“A body in motion tends to stay in motion, while a body at rest tends to stay at rest.” I’m sure many of you have heard that phrase used in an often repeated TV commercial that has been airing recently. The phrase has caught my attention especially when I have been a couch potato watching more TV than I should. It’s the “staying at rest” that I am talking about because I am so often afflicted with laziness and lethargy. I resist getting in motion.
Well, you may ask, what do those words and that thought have to do with the readings from the scripture passages that we just heard on this Fourth Sunday of Lent- also known as Laetare Sunday?
Joy is its theme, joy because we are halfway through Lent and thus very close to the joy of Easter when our Elect will be baptized, confirmed and receive Holy Communion and our Candidates will be received into our Communion of Faith and likewise receive Holy Communion. There is joy, too, because in spite of our sins God in His love has acted to enter our sinful world and redeem our sinful souls. God has not remained passive in the face of our failures and sins. He has taken action, decisive action. He has been in motion… perpetual motion… and we are the recipients of His energy, His energetic love.
In 2nd Chronicles (36:14-16, 19-23) we learn that God inspired a non-Jew, Cyrus, King of Persia, to release the Jews from their captivity in Babylon and allow them to return to their native land. Not only that, but Cyrus was also inspired to rebuild God’s house in Jerusalem! This was quite amazing, even more so when we learn that the Jews had been unfaithful to God. Today’s reading from Chronicles began with these words:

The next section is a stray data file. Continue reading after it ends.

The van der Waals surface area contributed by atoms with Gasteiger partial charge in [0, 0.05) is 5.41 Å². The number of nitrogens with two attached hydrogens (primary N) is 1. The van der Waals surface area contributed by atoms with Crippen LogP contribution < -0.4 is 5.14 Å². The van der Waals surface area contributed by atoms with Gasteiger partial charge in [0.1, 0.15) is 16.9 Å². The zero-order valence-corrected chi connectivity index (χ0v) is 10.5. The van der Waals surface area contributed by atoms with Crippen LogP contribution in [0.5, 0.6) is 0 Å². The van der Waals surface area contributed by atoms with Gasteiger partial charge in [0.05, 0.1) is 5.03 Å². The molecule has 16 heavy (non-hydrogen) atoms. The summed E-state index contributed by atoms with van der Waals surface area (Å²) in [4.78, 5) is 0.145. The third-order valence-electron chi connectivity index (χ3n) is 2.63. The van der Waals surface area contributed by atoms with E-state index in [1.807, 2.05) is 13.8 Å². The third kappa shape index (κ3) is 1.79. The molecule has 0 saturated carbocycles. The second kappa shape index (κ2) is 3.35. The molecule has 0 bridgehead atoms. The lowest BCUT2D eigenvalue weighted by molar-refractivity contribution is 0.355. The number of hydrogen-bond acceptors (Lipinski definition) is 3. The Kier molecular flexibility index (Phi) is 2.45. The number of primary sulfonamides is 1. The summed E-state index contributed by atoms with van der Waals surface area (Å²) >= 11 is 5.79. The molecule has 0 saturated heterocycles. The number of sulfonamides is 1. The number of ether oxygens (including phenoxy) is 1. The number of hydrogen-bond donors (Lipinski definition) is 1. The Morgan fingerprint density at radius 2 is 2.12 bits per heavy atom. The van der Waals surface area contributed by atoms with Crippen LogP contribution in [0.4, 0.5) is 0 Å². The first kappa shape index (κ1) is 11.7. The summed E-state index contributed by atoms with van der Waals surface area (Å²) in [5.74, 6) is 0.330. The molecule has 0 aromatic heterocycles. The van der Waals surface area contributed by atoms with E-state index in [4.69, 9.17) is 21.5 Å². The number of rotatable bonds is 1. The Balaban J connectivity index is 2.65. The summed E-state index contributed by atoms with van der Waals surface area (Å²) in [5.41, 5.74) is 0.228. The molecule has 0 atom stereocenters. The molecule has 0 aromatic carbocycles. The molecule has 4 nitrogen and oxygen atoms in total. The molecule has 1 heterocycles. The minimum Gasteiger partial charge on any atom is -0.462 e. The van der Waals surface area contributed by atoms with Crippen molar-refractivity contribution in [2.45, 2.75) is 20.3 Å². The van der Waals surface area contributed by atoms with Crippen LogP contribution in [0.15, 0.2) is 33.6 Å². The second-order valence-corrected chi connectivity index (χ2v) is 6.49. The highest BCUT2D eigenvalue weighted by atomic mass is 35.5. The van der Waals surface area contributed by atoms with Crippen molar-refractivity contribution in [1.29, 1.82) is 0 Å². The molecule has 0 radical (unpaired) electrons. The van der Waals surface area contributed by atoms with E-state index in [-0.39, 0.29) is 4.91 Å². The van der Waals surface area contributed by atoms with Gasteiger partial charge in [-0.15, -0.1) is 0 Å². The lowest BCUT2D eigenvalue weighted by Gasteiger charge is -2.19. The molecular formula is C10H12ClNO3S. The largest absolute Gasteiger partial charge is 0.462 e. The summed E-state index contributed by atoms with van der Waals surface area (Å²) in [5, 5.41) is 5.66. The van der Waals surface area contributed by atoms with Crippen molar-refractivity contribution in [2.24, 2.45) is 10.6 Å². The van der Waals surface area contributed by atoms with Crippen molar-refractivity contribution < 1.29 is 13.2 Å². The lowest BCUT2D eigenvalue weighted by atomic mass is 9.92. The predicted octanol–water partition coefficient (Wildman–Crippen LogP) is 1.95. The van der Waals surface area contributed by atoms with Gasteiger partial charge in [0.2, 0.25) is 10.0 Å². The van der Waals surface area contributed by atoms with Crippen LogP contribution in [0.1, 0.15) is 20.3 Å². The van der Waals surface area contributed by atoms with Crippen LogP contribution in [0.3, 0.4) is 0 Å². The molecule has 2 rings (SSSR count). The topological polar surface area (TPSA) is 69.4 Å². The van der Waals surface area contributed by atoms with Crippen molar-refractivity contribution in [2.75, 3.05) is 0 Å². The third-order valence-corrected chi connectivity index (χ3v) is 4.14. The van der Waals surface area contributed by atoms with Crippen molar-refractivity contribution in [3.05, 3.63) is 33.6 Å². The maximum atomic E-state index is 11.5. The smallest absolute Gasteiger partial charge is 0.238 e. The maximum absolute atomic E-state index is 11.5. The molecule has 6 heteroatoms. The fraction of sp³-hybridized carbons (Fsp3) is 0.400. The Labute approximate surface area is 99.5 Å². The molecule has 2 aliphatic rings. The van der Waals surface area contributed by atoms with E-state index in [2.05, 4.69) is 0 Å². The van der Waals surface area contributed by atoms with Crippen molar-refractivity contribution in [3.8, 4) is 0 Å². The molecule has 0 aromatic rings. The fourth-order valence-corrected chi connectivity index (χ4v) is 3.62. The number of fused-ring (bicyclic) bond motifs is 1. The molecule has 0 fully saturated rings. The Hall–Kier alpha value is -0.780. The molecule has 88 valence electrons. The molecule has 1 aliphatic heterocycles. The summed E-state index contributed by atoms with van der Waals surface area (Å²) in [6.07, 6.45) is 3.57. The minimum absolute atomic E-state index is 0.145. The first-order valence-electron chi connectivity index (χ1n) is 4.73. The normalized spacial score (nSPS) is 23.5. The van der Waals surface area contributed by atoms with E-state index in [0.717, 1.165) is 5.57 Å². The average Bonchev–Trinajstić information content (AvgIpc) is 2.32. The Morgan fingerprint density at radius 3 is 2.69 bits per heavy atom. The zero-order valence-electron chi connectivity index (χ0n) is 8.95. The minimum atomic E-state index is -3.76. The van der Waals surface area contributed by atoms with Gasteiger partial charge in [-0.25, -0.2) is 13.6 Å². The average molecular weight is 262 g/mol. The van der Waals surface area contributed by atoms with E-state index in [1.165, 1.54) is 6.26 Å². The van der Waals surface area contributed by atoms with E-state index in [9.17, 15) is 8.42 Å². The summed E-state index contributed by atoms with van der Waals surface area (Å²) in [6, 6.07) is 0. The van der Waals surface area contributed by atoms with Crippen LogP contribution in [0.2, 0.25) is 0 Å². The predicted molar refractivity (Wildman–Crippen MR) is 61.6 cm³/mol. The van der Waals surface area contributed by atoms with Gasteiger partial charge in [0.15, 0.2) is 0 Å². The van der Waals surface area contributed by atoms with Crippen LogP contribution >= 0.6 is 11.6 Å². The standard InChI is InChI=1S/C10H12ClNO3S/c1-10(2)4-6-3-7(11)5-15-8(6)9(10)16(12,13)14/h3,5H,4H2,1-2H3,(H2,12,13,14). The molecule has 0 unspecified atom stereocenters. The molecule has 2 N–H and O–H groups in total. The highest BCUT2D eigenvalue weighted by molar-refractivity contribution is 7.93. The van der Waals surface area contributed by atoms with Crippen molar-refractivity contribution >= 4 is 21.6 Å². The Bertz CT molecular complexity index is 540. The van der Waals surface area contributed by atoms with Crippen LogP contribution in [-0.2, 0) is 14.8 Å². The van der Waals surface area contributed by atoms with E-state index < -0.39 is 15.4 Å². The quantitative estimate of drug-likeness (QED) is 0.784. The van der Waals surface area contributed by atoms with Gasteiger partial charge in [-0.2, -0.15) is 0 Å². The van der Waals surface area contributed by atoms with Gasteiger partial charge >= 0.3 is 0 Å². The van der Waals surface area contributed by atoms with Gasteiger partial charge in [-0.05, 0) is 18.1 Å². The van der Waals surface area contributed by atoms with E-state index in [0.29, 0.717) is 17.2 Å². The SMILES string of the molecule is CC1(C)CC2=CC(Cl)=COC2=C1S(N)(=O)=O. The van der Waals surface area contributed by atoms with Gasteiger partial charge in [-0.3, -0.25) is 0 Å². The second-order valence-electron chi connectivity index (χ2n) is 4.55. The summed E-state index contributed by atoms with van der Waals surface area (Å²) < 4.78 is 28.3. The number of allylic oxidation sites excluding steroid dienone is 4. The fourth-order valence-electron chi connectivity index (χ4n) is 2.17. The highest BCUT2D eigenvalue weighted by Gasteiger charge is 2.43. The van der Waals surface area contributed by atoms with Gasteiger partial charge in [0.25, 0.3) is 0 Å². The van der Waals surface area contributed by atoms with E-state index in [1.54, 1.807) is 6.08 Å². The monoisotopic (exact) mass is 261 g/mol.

In those days, all the princes of Judah, the priests, and the people added infidelity to infidelity, practicing all the abominations of the nations and polluting the Lord’s temple which he had consecrated in Jerusalem. Early and often did the Lord, the God of their fathers, send his messengers to them, for he had compassion on his people and his dwelling place. But they mocked the messengers of God, despised his warnings, and scoffed at his prophets…
The Jews had suffered from their own infidelities because sin brings with it indifference toward God. Sin makes the soul lazy. Sin stops movement toward God. It causes us to wallow in our own darkness of soul. Sin makes us spiritually flabby.
God’s love, however, is a fire that cannot be extinguished and so in our second reading we hear St. Paul exhorting Christians in Ephesus:
Brothers and sisters: God, who is rich in mercy ,because of the great love he had for us, even when we were dead in our transgressions, brought us to life with Christ – by grace you have been saved, raised us up with Christ…
We rejoice because this gift which God has given us, given to us even when we have been sinners, has united us to Christ, and has given us the right to share in His glorious resurrection and inherit heaven with Him and through Him.
All of this brings us now to today’s Gospel account (Jn 3:14-21) in which we find Jesus speaking to Nicodemus saying:
Just as Moses lifted up the serpent in the desert, so must the Son of Man be lifted up, so that everyone who believes in him may have eternal life. For God so loved the world that he gave his only Son, so that everyone who believes in him might not perish but might have eternal life. For God did not send his Son into the world to condemn the world, but that the world might be saved through him.
What has been our response to all that God has done for us? That question is the big question of Lent, the question we must all face and answer. If you are anything at all like me, you feel uncomfortable in answering that question. I know I am uncomfortable because I have not been in motion. To paraphrase the quote that began today’s homily: A soul in motion tends to stay in motion, while a soul that is wallowing in indifference tends to continue in simply not caring.